Well, starting podcasts could be one. While they are exciting at the beginning, there is invariably some work that needs to be done. I’ll want to figure out how to get the recording setup to work or make the website more reliable or try and find some kind of funding for it. In the end, it’s driven by my desire to put my voice on the internet, but at the base of it all, there’s no reason I need to be doing this stuff.
Which brings me to my most current project. Learning about CNC machines and later purchasing one was driven from my interest in 3D printers. Yup, those shiny new machines that now seem like a walk in the park (they’re not). My interest in trying out materials outside the 3D printed space, cost vs accuracy calculations and a variety of other factors pushed me towards a CNC milling machine. Subtractive instead of additive. Metal instead of plastic. But the end result was the same as podcasting: I stressed myself out.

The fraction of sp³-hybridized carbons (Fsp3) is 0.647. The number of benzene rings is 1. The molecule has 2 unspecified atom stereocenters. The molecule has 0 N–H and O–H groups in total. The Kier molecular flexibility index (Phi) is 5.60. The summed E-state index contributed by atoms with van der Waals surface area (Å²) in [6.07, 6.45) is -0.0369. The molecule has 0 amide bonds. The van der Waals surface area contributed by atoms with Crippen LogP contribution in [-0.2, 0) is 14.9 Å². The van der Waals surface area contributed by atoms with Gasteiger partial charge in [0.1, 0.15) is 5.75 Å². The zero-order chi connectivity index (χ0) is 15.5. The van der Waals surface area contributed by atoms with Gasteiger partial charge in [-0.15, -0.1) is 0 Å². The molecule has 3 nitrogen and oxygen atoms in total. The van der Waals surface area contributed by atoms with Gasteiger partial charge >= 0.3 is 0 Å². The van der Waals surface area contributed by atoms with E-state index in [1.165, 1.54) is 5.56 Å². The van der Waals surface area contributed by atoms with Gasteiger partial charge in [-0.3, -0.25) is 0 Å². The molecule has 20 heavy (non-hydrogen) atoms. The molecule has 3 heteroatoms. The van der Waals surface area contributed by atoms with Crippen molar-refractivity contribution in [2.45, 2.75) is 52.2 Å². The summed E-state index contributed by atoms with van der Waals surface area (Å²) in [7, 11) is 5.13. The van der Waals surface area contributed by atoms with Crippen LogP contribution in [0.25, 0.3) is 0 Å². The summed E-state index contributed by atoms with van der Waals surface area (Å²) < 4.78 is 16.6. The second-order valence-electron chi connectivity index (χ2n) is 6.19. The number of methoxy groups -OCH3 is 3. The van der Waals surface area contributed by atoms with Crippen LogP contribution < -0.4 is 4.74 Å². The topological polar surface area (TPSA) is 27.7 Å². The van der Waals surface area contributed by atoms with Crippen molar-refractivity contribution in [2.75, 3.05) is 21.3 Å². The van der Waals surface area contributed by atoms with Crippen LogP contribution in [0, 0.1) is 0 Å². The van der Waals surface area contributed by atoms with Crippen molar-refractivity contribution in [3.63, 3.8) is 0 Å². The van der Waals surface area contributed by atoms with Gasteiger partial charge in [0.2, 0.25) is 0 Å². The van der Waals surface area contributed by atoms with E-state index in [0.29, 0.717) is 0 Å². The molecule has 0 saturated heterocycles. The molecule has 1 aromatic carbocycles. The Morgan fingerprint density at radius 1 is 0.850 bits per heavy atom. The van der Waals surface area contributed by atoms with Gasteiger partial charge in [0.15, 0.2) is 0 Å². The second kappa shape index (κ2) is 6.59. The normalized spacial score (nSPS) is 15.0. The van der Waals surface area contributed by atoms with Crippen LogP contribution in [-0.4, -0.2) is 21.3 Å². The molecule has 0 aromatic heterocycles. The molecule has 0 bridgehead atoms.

This isn’t a new phenomenon by any stretch. Really any kind of hobby is based upon similar principles. There’s no reason anyone needs to build model trains or crochet funny little figurines or do artwork of Star Wars characters. Some end up on Etsy or other marketplaces that pop up, but that’s hardly ever where those people start from. No, they start from being interested in the subject matter, getting into it and stressing themselves out. In a good way.
You see, when I’m talking about stress, I’m actually talking about the good kind of stress. The kind that just kind of tickles your brain and makes you want to scream and/or stay up all night figuring something out. Hell, I’m writing this post right now to try and distract my brain from thinking it needs to do just that. But this kind of stress is the basis of learning. It’s necessary. It’s healthy. And sometimes it sucks. The best I think I can do is to recognize the feeling, accept it and realize that there will be a treasure trove of knowledge on the other side of my struggle.
Back to work.
Thanks to slworking2 for the picture of stress